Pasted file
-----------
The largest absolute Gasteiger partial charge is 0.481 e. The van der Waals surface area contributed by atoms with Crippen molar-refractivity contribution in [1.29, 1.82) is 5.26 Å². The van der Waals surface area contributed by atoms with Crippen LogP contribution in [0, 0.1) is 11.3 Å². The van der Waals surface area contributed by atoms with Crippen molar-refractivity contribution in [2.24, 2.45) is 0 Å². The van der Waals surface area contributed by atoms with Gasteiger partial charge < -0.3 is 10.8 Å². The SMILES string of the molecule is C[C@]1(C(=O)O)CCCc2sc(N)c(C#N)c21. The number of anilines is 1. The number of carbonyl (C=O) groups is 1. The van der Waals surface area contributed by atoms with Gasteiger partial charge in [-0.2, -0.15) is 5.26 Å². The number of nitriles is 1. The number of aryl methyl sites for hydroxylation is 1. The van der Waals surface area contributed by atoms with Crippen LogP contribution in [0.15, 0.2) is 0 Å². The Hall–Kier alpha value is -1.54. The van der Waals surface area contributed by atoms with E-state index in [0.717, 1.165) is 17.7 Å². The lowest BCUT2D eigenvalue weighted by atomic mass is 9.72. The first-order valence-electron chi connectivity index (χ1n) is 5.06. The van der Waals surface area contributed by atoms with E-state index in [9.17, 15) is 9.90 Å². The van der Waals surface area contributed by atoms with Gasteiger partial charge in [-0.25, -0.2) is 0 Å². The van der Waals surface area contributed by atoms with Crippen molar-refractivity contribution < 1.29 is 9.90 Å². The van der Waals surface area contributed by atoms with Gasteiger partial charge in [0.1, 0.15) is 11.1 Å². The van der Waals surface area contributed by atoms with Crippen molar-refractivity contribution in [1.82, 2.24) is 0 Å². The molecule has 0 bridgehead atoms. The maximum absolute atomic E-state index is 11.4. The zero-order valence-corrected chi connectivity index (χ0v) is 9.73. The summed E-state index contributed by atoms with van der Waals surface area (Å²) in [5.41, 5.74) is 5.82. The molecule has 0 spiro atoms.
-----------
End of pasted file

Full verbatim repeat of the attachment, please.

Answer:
The largest absolute Gasteiger partial charge is 0.481 e. The van der Waals surface area contributed by atoms with Crippen molar-refractivity contribution in [1.29, 1.82) is 5.26 Å². The van der Waals surface area contributed by atoms with Crippen LogP contribution in [0, 0.1) is 11.3 Å². The van der Waals surface area contributed by atoms with Crippen molar-refractivity contribution in [2.24, 2.45) is 0 Å². The van der Waals surface area contributed by atoms with Gasteiger partial charge < -0.3 is 10.8 Å². The SMILES string of the molecule is C[C@]1(C(=O)O)CCCc2sc(N)c(C#N)c21. The number of anilines is 1. The number of carbonyl (C=O) groups is 1. The van der Waals surface area contributed by atoms with Gasteiger partial charge in [-0.2, -0.15) is 5.26 Å². The number of nitriles is 1. The number of aryl methyl sites for hydroxylation is 1. The van der Waals surface area contributed by atoms with Crippen LogP contribution in [0.15, 0.2) is 0 Å². The Hall–Kier alpha value is -1.54. The van der Waals surface area contributed by atoms with E-state index in [0.717, 1.165) is 17.7 Å². The lowest BCUT2D eigenvalue weighted by atomic mass is 9.72. The first-order valence-electron chi connectivity index (χ1n) is 5.06. The van der Waals surface area contributed by atoms with E-state index in [9.17, 15) is 9.90 Å². The van der Waals surface area contributed by atoms with Gasteiger partial charge in [-0.25, -0.2) is 0 Å². The van der Waals surface area contributed by atoms with Crippen molar-refractivity contribution < 1.29 is 9.90 Å². The van der Waals surface area contributed by atoms with Gasteiger partial charge in [0.1, 0.15) is 11.1 Å². The van der Waals surface area contributed by atoms with Crippen molar-refractivity contribution in [1.82, 2.24) is 0 Å². The molecule has 0 bridgehead atoms. The maximum absolute atomic E-state index is 11.4. The zero-order valence-corrected chi connectivity index (χ0v) is 9.73. The summed E-state index contributed by atoms with van der Waals surface area (Å²) in [5.41, 5.74) is 5.82. The molecule has 0 spiro atoms.